In 1976 when Steve drove along the highway from Houston to Oklahoma City after being cut by the Oilers, it looked like his professional career was over. before it had begun. But a magical fourteen-year detour in Seattle has brought him here to Canton Ohio where he belongs. Steve Largent has left a legacy not numbers, records and honors. Records and honors can be broken, but the spirit and standard he set will always, always live. Steve, I want to personally thank you for the honor of being able to present a great football player, a great humanitarian, but most of all a great husband and father. The Honorable United States Congressman from the state of Oklahoma, a Pro Football Hall of FaMer from Seattle, Steve Largent.

Steve Largent

Thant you. This is a very special moment and it made more special by each of you participating here this morning and I want to thank you. Especially my family and friends who have made it very special for me. But I also want to thank the former enshrines seated to my right. I want you guys that from my heart that my career, the players that played in my era and the players that play today, we stood on your shoulders and we thank you for what you've done in creating this football game. The greatest sport in the world. Thank you. Thank each of you for honor of this moment. I want to share this honor equally with my wife, my best friend words could not adequately express or time allowed to say thank you to my wife Terry, thank you. You really have made every good thing possible in my life. I also want to thank my children Kyle, Kasey, Kelly, and Kramer that you guys are my most treasured possession, my most valuable trophies in my life. Thank each of you.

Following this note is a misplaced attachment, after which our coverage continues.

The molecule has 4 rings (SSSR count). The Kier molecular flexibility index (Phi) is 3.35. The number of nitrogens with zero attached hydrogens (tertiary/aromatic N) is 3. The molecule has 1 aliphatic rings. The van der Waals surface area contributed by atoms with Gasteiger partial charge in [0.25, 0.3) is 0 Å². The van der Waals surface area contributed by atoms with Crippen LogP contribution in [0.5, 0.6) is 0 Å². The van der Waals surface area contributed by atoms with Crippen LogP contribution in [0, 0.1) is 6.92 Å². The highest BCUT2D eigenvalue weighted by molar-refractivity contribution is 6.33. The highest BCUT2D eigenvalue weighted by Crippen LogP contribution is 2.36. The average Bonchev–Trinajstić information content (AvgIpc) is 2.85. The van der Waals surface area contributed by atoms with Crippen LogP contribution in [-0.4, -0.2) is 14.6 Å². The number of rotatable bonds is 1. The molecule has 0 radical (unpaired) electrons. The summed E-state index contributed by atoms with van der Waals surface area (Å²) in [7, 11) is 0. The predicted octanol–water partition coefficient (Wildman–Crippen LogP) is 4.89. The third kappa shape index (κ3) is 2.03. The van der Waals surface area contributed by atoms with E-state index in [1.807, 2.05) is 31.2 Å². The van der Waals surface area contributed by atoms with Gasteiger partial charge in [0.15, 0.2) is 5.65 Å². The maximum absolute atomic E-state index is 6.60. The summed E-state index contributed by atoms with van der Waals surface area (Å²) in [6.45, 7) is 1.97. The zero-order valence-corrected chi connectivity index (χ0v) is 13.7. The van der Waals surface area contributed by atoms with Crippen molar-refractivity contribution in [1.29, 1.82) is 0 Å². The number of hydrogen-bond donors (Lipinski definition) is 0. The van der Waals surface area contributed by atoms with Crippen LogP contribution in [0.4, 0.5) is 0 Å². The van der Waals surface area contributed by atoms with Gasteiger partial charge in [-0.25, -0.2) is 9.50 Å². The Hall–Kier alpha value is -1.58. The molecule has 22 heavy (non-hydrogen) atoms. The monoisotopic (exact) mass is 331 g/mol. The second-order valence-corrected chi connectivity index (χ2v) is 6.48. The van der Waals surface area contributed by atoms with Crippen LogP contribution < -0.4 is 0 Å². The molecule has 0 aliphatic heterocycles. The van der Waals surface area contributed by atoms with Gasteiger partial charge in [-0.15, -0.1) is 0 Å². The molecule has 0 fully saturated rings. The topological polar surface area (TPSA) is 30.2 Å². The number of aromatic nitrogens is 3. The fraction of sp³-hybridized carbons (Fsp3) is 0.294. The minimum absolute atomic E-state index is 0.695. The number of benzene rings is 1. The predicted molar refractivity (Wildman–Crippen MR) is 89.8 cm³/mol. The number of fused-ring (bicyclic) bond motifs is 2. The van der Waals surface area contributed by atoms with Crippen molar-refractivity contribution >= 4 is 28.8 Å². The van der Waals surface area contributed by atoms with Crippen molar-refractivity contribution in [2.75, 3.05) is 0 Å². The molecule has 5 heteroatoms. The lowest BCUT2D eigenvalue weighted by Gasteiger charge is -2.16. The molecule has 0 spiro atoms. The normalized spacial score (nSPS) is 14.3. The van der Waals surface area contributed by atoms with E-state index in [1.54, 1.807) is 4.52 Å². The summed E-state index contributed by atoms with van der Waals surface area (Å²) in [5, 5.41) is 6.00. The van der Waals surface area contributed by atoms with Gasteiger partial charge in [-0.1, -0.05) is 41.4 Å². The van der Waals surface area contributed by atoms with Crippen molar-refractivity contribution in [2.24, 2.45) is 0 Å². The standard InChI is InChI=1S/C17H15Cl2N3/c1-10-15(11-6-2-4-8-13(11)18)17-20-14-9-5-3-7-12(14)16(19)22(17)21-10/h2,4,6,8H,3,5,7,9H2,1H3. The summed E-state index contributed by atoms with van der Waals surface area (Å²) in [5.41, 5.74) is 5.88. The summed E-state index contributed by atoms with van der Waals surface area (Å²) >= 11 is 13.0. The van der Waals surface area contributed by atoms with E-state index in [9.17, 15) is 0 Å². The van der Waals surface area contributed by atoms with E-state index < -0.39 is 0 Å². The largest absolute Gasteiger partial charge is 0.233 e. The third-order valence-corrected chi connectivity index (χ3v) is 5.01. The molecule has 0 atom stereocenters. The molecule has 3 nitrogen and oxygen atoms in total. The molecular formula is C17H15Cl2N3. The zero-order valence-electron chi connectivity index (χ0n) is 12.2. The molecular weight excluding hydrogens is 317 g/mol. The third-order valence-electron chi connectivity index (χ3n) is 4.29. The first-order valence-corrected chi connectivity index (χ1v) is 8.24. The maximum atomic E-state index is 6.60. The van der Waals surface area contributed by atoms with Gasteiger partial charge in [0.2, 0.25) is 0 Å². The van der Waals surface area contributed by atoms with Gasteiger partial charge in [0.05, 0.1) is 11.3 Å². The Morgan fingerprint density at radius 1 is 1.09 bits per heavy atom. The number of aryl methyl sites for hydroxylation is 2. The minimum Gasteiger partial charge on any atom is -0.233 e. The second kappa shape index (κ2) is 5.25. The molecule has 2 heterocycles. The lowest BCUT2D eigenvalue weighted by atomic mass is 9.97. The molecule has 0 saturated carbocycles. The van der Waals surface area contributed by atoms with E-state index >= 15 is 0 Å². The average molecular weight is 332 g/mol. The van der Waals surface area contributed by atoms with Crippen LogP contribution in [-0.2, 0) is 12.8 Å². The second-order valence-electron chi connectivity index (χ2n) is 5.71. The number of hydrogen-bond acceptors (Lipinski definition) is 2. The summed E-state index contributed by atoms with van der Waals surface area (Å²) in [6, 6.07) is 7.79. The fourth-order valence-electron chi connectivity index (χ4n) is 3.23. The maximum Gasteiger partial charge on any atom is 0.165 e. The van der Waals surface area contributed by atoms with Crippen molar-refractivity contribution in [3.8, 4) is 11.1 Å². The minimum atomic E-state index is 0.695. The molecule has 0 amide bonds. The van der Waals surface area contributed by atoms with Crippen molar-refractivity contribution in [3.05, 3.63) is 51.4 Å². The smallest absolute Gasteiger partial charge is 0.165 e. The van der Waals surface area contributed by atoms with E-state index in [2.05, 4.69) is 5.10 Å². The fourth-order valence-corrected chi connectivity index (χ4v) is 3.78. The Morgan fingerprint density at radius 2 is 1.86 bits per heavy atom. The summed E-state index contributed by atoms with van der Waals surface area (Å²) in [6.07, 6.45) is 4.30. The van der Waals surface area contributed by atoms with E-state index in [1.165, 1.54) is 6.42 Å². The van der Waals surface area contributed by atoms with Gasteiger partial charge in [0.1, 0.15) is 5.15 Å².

You know my most significant accomplishments have always come in the context of the team and I also want to thank my teammates in victory and defeat especially Jim Zorn and Dave Krieg, who are both here this afternoon. But I also want to share with you briefly this afternoon the message of my life.

My story like so many others is a story of mentors. People who challenged me when I questioned myself. People who believed in me against all the evidence. My mother, who never missed a game or never missed a practice. In fact, she talked me out of quitting football when I was a sophomore in high school. My grandfather who stepped into the gap when my folks were divorced. My coaches Jerry Rome, who rescued me off the waiver wire in 1976. Steve Moore, Chuck Knox, Jerry Potter, my high school coach who had the wisdom to demote me to wide receiver. They taught me the game of football and the meaning of leadership. When I close my eyes, I can still hear their voices, hear their whistles. They still shape my character and my life.